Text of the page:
Since the #MeToo movement, journalists feel emboldened to investigate stories of sexual abuse that would previously go unreported.
At a recent webinar hosted by the Global Investigative Journalism Network, three experienced reporters shared their tips, tools and methods to investigate cases of sexual violence that took place in times of peace and were not linked to domestic abuse.
Finding the ‘impossible’ evidence
It is a common misconception that there is "no evidence" of sexual abuse, said Lénaïg Bredoux, gender editor at Mediapart.
Although it can be harder to find than in other investigations, the documentation does exist, for example, communications between the suspect and the survivor, diary entries, letters, or even pictures proving that the two know each other.
"Victims often delete the contact with their abuser, but it is only in very exceptional cases that they have not told someone," she says. "This is proof that the victim already delivered the same story to someone else."
Not all survivors of sexual violence are happy to share the messages to and from the abuser. In this case, Bredoux explains that it is better to do so before the abuser can share the records of the communication and use it against the victim.
Freelance journalist Sophia Huang, who is known for propelling the MeToo movement in China, visits the place where the alleged abuse happened.
This helps her to find witnesses and sometimes discover CCTV footage. She says: "This evidence is important as you need it to persuade audiences to trust you when you go to print."
Forging the right relationship
According to Bredoux, the biggest difference between investigating sexual abuse and other crimes is the special relationship the journalist needs to create with a survivor.
It is important to maintain some distance, check every detail and sometimes doubt their story. Journalists must be completely transparent with the survivors, letting them know that investigation could take several months and that there is no guarantee it will be successful.
Journalists must also explain how and why they collect evidence and tell the survivors that their identity must stay confidential.
"It is also important that victims know that you have to interview the man they are accusing and that his voice will be in the story," she adds.
Understanding the trauma
Sometimes survivors can have trouble remembering because of trauma and humiliation, advises Ashwaq Masoodi, a freelance journalist based in India who writes on gender, women’s rights and sexual discrimination.
She once worked on a story where a woman was saying contradictory things. "Initially, my reaction was to doubt her and assume this woman was lying," she says. "But it is important to remember that trauma impacts the brain and how it works."
Masoodi also highlighted cases where victims were drugged, which affected their recollection of the events.
Recognising the impact on the reporter
Telling stories of sexual abuse can be mentally and emotionally draining for journalists and even pose a threat to their safety.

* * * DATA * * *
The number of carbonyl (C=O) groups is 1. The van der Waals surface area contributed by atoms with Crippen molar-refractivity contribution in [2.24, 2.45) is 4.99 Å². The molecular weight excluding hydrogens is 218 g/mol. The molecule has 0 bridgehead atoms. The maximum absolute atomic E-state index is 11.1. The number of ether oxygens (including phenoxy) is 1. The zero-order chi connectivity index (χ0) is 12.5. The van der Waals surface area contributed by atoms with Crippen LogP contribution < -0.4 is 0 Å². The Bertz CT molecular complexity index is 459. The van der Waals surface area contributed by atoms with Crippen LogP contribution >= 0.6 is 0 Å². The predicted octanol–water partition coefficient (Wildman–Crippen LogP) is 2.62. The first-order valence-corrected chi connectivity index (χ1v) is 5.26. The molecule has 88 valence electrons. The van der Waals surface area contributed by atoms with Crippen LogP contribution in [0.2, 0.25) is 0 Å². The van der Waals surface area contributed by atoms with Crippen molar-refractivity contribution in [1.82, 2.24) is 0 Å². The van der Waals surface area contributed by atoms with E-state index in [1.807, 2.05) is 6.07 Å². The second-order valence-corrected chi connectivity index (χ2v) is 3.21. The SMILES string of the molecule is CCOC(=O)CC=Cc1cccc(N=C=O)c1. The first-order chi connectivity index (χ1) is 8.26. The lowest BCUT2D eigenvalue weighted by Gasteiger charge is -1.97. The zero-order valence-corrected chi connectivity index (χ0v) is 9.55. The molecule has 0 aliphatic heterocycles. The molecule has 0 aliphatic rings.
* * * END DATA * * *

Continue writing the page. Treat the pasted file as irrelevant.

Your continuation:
Writing in a country where survivors are labelled as risks to national security, Huang has received threats from the government over her reporting and in 2019 she was detained in prison for several months.
"It is quite difficult to handle the traumas in my personal life, but like most survivors, I find power the more people I speak to," she says. "Publishing articles empowers me and it will empower more women to come forward."
She recommends that those working in a similar landscape ask a lawyer for advice.
Choosing the right language
A journalist’s language is always important but especially when covering a subject that is still considered taboo.
Huang said that it is important not to sensationalise a story or write it as a scandal.
When addressing the survivor, she advised questioning the system rather the person. For example, do not ask questions like 'why did you not stop him?' but instead ask, 'why did you not feel like you could go to the police?’.
Masoodi also highlighted the importance of definitions and how we portray the people and their story.
"You cannot call rape 'non-consensual sex'. Rape has nothing to do with sex, only to do with power," she says. "I ask the survivor how she wants to be described, let her pick the words that fit her."
Dealing with perpetrators of abuse
Institutions where sexual abuse has taken place might be reluctant to contribute to a story, saying that there is an ongoing internal investigation or that it is a private matter.
Bredoux is always careful not to share her sources or the story when she contacts the institutions but instead asks them questions to see if they will speak to her.
Continuing the relationship long after the story ends
Bredoux said it is important to check-in with the survivors after the story is published and ask if the investigation has changed anything in their lives.
She also believes a reporter should always leave the door open so that the survivors know they can contact them whenever they need.
Join us at our next digital journalism conference Newsrewired from 1 December 2020 for four days of industry expert panel discussions and workshops. Visit newsrewired.com for event agenda and tickets.
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